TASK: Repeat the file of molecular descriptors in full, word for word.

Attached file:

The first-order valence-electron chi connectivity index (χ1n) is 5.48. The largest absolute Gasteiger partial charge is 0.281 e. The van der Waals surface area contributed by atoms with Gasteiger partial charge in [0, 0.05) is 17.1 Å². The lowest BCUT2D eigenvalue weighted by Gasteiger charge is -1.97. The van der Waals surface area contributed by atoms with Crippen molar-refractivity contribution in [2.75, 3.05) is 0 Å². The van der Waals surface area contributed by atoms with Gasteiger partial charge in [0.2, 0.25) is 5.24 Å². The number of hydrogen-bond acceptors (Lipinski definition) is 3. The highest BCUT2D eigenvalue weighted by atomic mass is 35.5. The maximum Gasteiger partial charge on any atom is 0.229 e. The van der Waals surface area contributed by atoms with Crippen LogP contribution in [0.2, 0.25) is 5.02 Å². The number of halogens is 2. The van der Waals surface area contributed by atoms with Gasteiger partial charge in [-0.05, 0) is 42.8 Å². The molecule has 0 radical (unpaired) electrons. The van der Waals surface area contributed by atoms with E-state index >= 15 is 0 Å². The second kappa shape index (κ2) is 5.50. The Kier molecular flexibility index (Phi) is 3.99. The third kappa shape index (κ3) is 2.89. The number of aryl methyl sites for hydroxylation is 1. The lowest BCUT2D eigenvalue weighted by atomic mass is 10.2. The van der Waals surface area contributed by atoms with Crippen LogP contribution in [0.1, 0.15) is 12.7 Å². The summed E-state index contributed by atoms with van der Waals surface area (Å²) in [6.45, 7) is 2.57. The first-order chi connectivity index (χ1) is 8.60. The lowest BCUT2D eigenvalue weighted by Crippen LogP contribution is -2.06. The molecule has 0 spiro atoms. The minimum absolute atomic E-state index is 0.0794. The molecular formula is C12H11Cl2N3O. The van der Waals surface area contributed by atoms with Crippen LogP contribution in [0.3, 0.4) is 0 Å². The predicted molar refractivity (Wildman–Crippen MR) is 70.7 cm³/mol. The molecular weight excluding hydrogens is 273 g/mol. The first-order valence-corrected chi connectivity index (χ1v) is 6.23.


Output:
The first-order valence-electron chi connectivity index (χ1n) is 5.48. The largest absolute Gasteiger partial charge is 0.281 e. The van der Waals surface area contributed by atoms with Gasteiger partial charge in [0, 0.05) is 17.1 Å². The lowest BCUT2D eigenvalue weighted by Gasteiger charge is -1.97. The van der Waals surface area contributed by atoms with Crippen molar-refractivity contribution in [2.75, 3.05) is 0 Å². The van der Waals surface area contributed by atoms with Gasteiger partial charge in [0.2, 0.25) is 5.24 Å². The number of hydrogen-bond acceptors (Lipinski definition) is 3. The highest BCUT2D eigenvalue weighted by atomic mass is 35.5. The maximum Gasteiger partial charge on any atom is 0.229 e. The van der Waals surface area contributed by atoms with Crippen LogP contribution in [0.2, 0.25) is 5.02 Å². The number of halogens is 2. The van der Waals surface area contributed by atoms with Gasteiger partial charge in [-0.05, 0) is 42.8 Å². The molecule has 0 radical (unpaired) electrons. The van der Waals surface area contributed by atoms with E-state index >= 15 is 0 Å². The second kappa shape index (κ2) is 5.50. The Kier molecular flexibility index (Phi) is 3.99. The third kappa shape index (κ3) is 2.89. The number of aryl methyl sites for hydroxylation is 1. The lowest BCUT2D eigenvalue weighted by atomic mass is 10.2. The van der Waals surface area contributed by atoms with Crippen LogP contribution in [0.1, 0.15) is 12.7 Å². The summed E-state index contributed by atoms with van der Waals surface area (Å²) in [6.45, 7) is 2.57. The first-order chi connectivity index (χ1) is 8.60. The lowest BCUT2D eigenvalue weighted by Crippen LogP contribution is -2.06. The molecule has 0 spiro atoms. The minimum absolute atomic E-state index is 0.0794. The molecular formula is C12H11Cl2N3O. The van der Waals surface area contributed by atoms with Crippen LogP contribution in [0.3, 0.4) is 0 Å². The predicted molar refractivity (Wildman–Crippen MR) is 70.7 cm³/mol. The molecular weight excluding hydrogens is 273 g/mol. The first-order valence-corrected chi connectivity index (χ1v) is 6.23.